His brothers return with his coloured coat covered with blood. No wonder Jacob fears the worst, and exclaims, “An evil beast has devoured him; Joseph is surely torn to pieces!” (Gen. 37:15).
But why does Jacob immediately blame an animal? Is it not more likely that a human being is responsible for the crime?
The actual truth is that though both humans and an animal were involved (it was Joseph’s own brothers who had thrown Joseph in a pit, killed a goat and spread its blood on the famous coloured coat), Joseph was not dead at all, and years later father and son would be reunited.
But still, why did Jacob not blame human beings for the fate that he thought had befallen Joseph?
Few of the commentators address this question. One, however – Chizz’kuni – suggests that if humans had been guilty they would have seen what a valuable coat Joseph was wearing and would have stolen it.
It is also possible that Jacob could not believe human beings would commit murder.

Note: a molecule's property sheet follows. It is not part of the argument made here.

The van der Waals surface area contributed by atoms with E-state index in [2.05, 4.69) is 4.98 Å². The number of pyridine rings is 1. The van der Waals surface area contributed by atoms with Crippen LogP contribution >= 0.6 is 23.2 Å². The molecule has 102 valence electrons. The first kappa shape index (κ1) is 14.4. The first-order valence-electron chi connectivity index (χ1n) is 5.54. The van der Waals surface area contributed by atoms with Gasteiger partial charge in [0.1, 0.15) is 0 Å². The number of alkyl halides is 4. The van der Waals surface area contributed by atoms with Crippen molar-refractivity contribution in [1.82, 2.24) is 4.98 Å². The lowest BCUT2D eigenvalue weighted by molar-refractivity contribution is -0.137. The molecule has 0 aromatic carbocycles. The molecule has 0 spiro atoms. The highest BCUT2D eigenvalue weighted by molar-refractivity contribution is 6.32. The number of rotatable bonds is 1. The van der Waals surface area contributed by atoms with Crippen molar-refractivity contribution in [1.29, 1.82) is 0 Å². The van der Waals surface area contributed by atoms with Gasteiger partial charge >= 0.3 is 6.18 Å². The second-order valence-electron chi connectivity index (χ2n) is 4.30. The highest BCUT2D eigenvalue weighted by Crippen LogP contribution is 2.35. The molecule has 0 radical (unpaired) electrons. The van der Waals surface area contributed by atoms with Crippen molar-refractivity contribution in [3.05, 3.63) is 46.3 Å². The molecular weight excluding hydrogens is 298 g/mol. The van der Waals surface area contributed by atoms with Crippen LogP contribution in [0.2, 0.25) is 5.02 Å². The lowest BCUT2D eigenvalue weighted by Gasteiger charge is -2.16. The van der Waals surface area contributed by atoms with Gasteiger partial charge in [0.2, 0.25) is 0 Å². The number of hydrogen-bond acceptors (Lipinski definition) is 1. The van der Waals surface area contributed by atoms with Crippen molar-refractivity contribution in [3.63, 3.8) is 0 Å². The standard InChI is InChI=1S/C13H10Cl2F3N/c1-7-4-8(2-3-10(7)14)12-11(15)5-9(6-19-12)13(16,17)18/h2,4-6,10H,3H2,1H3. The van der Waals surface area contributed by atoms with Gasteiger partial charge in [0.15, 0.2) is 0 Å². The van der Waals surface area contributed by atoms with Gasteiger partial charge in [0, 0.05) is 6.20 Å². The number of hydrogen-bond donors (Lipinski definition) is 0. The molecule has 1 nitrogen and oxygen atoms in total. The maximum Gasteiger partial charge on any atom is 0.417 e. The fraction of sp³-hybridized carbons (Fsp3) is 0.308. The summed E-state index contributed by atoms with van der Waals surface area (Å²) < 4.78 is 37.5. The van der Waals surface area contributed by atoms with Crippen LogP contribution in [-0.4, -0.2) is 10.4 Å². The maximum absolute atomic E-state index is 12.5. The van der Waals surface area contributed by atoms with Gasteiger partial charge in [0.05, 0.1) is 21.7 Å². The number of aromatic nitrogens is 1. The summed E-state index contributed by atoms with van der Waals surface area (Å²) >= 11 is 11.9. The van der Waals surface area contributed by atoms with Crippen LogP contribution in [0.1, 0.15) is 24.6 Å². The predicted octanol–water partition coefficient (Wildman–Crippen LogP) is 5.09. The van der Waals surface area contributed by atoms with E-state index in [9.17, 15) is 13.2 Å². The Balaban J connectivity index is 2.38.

The question needs more attention, and there may be better answers.
But if we transfer the problem to our own age it assumes amazing relevance. The Holocaust saw not just one but millions of lives endangered and destroyed.
We sometimes say it was because human beings behaved like beasts. It is an understandable assertion, but it is an insult to the animal world.
Do animals coldly formulate racist philosophies and decide that those who do not fit the right mould deserve annihilation? Do animals work out “final solutions” and build concentration camps and gas chambers? Do animals dehumanise and degrade as well as destroy?
This is Aaron Zeitlin’s question in one of his poems. “Tell me not man is a beast,” he says: “Compared to man beast is angel”.
But though man can be worse than a beast, he can be more than a beast and more than an angel: “Unlike beast and unlike angel, man can begin again… asserts the poet: “So tell me not what man is; tell me instead what man can be”.